The bicentennial of the War of 1812 launched last week in New Orleans with a commemoration that revolved around the Navy’s Fleet Week celebration there.
At the beginning of the celebration, the Louisiana Army National Guard’s 1st Battalion, 141st Field Artillery, fired a cannon salute as the Navy’s Parade of Ships, including several international tall sailing vessels, made their way up the Mississippi River.
Over the next three years, the Navy, Marine Corps and Coast Guard have an ambitious series of commemorations planned in cities across the nation to bring into the public’s eye the war which Navy officials believe was that service’s “real start as a blue-water force.”
The Army doesn’t have a commemoration committee planning huge national events for this bicentennial. But it is printing a series of seven booklets to explain the campaigns, said John Maass of the U.S. Army Center for Military History.
“We’re trying to get as many first-person accounts of the battles as we can find,” said Maass, an historian who specializes in commemorative works.
Many Americans don’t fully understand the War of 1812 and some were confused about its objectives even back in the days of Andrew Jackson and William Henry Harrison, according to Maass and other historians.
“The United States entered the war with confused objectives and divided loyalties and made peace without settling any of the issues that had induced the nation to go to war,” begins Chapter 6 of “American Military History, Volume 1,” which was produced by the U.S. Army Center for Military History, or CMH.
The CMH 1812 booklet about to go to print will help further explain the causes for the war, Maas said. It will take readers from the end of the American Revolution through the Battle of Tippecanoe, fought Nov. 7, 1811, against Shawnee leader Tecumseh. Popular opinion at the time was that British interference on the frontier had incited the Indian violence.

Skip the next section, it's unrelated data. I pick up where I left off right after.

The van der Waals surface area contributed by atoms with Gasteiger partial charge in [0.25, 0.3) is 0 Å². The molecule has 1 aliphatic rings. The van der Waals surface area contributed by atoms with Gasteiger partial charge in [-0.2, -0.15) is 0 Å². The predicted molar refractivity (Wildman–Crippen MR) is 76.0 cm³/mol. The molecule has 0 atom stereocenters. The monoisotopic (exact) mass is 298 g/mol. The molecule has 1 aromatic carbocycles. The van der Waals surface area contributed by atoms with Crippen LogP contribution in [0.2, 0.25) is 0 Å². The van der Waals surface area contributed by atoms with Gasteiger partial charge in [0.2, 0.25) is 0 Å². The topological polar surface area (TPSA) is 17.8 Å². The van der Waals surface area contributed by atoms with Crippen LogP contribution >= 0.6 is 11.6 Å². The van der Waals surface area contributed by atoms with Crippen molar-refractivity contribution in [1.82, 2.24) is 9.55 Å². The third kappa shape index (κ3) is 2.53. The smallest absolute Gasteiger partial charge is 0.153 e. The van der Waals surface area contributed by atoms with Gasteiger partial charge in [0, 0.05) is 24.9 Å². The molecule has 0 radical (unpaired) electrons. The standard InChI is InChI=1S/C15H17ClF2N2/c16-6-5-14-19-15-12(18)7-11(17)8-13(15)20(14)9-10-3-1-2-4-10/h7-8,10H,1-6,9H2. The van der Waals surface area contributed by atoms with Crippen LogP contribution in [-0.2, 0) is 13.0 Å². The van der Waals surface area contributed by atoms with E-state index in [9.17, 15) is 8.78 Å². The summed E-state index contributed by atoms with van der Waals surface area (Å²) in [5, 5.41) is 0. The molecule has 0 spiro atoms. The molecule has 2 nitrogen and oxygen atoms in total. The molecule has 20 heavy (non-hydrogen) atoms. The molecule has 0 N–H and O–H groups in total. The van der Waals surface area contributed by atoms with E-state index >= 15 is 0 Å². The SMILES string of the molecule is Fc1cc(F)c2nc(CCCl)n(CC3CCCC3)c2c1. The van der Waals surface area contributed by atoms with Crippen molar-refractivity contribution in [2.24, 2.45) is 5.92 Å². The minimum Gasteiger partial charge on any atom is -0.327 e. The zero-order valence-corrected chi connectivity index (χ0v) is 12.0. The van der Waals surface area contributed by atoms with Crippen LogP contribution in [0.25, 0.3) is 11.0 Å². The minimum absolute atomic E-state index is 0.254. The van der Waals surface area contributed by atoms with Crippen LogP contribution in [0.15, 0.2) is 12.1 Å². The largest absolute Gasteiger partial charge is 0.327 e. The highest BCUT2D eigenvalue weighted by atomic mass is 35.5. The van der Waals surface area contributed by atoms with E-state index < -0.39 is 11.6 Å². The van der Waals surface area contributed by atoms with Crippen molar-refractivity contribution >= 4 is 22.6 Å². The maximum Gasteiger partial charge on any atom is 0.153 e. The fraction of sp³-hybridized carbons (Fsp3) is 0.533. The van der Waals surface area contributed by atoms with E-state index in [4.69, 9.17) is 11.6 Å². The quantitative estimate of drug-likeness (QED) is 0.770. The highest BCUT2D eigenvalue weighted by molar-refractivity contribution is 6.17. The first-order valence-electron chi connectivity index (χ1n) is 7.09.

The immediate causes of the War of 1812, according to CMH historians, was the seizure of American ships by the British and the “impressment” of U.S. Sailors forced to serve aboard British warships battling Napoleon. Some Americans also saw an opportunity to expand the frontier while the British were busy fighting Napoleon in Europe.
The conflict officially began June 18, 1812, when President James Madison signed the declaration of war into law. He had sent a message to Congress, June 1, outlining grievances against Great Britain. Congress reacted by declaring war.
The Campaign of 1812 will be the second CMH booklet published about the war, Mass said. The United States launched a failed invasion into Canada in July of that year. Other booklets in the series will include:
- The Canadian Theater of 1813
- The Canadian Theater of 1814
- The Chesapeake Area – which includes the burning of Washington, D.C., in the summer of 1814 and the siege of Baltimore, which inspired Walter Scott Key to write the “Star-Spangled Banner ” during the bombardment of Fort McHenry.
- The Creek Campaign – involving Maj. Gen. Andrew Jackson
- The Gulf Theater – which culminated with the Battle of New Orleans in January 1815.
The plan for the booklets is to publish them about the same time as the 200th anniversary of the campaigns they describe, Maass said, but added that it depends on resources.
“We’re on track to get at least one of them out this year,” he said.
The booklets will be “what most people would call traditional history,” Maass said, explaining that they will be a narration of the campaigns from the standpoint of the Army.